Choice or Convenience? by Christina Onesirosan Martinez

A friend of mine from the U.K. parking fraternity was recently asked to create a presentation on the topic of “Parking: A Matter of Choice or Convenience?Among the areas he would be looking at was why, given a choice, would anyone actively choose to park in your car park? He called me as he knew that I regularly looked through our survey responses/customer feedback and perhaps I might be able supply some useful anecdotes and sound bites.

So I embarked on my fact-finding mission and began to dig deep into our parking data … luckily for me, he only needed U.K. stats! What I found surprised me.

When it comes to parking, the most commonly asked question is about how much it will cost, with an overwhelming 80 percent of all motorists using our site requesting this information when booking a parking space.

The next most frequently asked question when booking a parking spot is, perhaps unsurprisingly, about the exact address and zipcode, with 70 percent of motorists wanting this information to enter into navigating devices.

My research also revealed the top 10 most requested cities when it comes to motorists looking for somewhere to park, and perhaps rather surprisingly, it’s not the capital (London) in first place! The North of the U.K. leads the top of the chart with Leeds as the most popular request, followed closely by York, with Birmingham, Manchester and Brighton rounding out the top five. In fact, London ranked sixth for most requested cities!

Top 10 Parking Requests, 2014-2015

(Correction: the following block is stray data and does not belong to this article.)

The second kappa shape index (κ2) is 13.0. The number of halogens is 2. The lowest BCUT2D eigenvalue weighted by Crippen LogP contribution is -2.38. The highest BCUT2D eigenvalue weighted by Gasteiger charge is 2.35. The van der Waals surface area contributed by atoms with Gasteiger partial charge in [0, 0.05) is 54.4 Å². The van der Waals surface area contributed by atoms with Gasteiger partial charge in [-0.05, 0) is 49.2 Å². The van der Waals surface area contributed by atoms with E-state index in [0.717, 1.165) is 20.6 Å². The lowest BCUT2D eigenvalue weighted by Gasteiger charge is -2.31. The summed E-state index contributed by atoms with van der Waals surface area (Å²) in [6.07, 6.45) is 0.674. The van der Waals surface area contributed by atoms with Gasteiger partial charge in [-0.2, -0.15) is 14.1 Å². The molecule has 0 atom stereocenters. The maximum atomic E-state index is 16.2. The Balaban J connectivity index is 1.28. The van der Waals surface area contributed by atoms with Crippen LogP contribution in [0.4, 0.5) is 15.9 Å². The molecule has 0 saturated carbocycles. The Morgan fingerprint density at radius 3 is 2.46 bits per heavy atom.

1. Price.
  2. Zipcode.
  3. Opening hours.
  4. Height restrictions.
  5. Safety info ( e.g. does it have CCTV, is it secure etc).
  6. Toilets.
  7. Handicapped parking info.
  8. Parent and child spaces.
  9. Motorcycle spaces.
  10. Payment info (coins, credit cards, pay by mobile).

On a lighter note, I also stumbled across the following data:

  • One-third of U.K. drivers forget where their cars were parked. And it appears to be a battle of the sexes: 24 percent of men and 32 percent of women admit to not knowing where their cars were left.
  • Motorists living in Wales may have some of the best driving roads around but have the worst luck remembering where they’ve left their cars—nearly 40 percent say they had trouble finding their cars in a car park.
  • On the opposite end of the spectrum, motorists in London reported the least trouble, with only 18 percent having forgotten where they left their cars.
  • When it comes to age, motorists age 55-64 were most likely to forget where they had parked, their car followed by 18-24 year-olds.

I wonder how the Brits compare to the other parkers around the world.


One thought on “Choice or Convenience? by Christina Onesirosan Martinez

  1. The most effective reason to choose a car park is in the first place the location. A worse quality car park on a good location could score better on its financial benefits than a high-end quality car park on a bad location. Besides it is the quality of the surrounding area, the quality of the shops meeting the consumer’s demands at a specific location that are most important. A car park has to have added value on those topics at first by its appearance and design. The car park is the first contact and last remembrance of a customer to his/her destination area. In our Dutch situation parking consumers return to the car park they have parked on their first visit in 81% of their repeat visit. The number of new visitors is therefor a few, but knowing this the main design target grpup for a car park being the repeat visitors is very important.

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